not of remarkable

There are no wonderful deco-

rated rain-water heads such as










seen elsewhere, and lead heads, when used at all, are for the most part comparatively


The exam-

from Zutphen, reproduced on page 122, illustrate two ordinary An interesting feature, prevalent in North Holland, is the lead forms. There are many examples in finial placed at the apex of a hipped roof. the streets of Hoorn, three of which are shown on page 124. Notice


should be taken of the delicate little fretwork heads the repousse patterns and the iron vane which surmounts one of the on the upright sides These objects, although of little practical use, have a decorative examples. In all these exterior features and value that well justifies their existence. details, whether executed in wood or stone, metal or brick, there is especial evidence of the type of mind that was concerned with their production ; Such work they pertinently give the key to temperament and character.

resulted rrom


thought and calculation, rather than from imaginative imSometimes it verged pulse. on dulness, yet there is always traceable a certain solid This is strength and vigour.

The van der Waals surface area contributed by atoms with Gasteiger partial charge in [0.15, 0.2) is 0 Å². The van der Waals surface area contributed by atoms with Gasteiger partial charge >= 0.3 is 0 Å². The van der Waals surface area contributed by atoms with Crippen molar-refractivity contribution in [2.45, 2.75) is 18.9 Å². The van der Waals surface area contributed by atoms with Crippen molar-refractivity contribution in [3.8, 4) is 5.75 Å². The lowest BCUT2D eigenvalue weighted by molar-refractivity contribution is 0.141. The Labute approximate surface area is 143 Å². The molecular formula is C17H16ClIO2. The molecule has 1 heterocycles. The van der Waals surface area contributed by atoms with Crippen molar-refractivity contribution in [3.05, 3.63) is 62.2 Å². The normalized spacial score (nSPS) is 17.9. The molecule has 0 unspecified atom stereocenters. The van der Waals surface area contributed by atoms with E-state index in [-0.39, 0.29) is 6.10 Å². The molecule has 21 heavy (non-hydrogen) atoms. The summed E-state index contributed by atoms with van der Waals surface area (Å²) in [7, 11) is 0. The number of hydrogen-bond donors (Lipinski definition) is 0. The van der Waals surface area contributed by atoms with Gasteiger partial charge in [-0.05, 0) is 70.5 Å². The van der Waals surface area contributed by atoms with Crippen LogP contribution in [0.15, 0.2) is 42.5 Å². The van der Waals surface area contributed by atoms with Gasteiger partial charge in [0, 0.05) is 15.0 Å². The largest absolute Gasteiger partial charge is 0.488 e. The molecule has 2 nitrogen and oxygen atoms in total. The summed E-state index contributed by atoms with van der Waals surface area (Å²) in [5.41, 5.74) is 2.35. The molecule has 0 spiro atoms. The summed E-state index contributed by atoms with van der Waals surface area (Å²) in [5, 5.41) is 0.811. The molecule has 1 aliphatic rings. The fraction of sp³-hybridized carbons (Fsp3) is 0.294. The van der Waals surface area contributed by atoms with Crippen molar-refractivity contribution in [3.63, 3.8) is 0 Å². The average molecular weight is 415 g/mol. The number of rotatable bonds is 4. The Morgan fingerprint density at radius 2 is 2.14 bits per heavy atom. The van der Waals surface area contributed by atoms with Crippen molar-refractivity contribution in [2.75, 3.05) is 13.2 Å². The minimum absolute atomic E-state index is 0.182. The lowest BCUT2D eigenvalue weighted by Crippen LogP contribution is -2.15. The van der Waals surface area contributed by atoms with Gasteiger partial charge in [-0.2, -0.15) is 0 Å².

well seen in the stone carvings, here illustrated, whose subjects
are often lacking in originality or follow some oft-repeated theme. They are excellently

carved, however,



interest in consequence.


the individuality of the masons is reflected in the inanimate

They gave life to their work and freshness to old subEach man followed his jects. own bent. Some were a little
advance of their time, some behind it, so there are endless


variations to patterns that su-

new turn perficially agree. was given to a scroll here, a
arrangement there ; small just things that served to raise work from the conventional and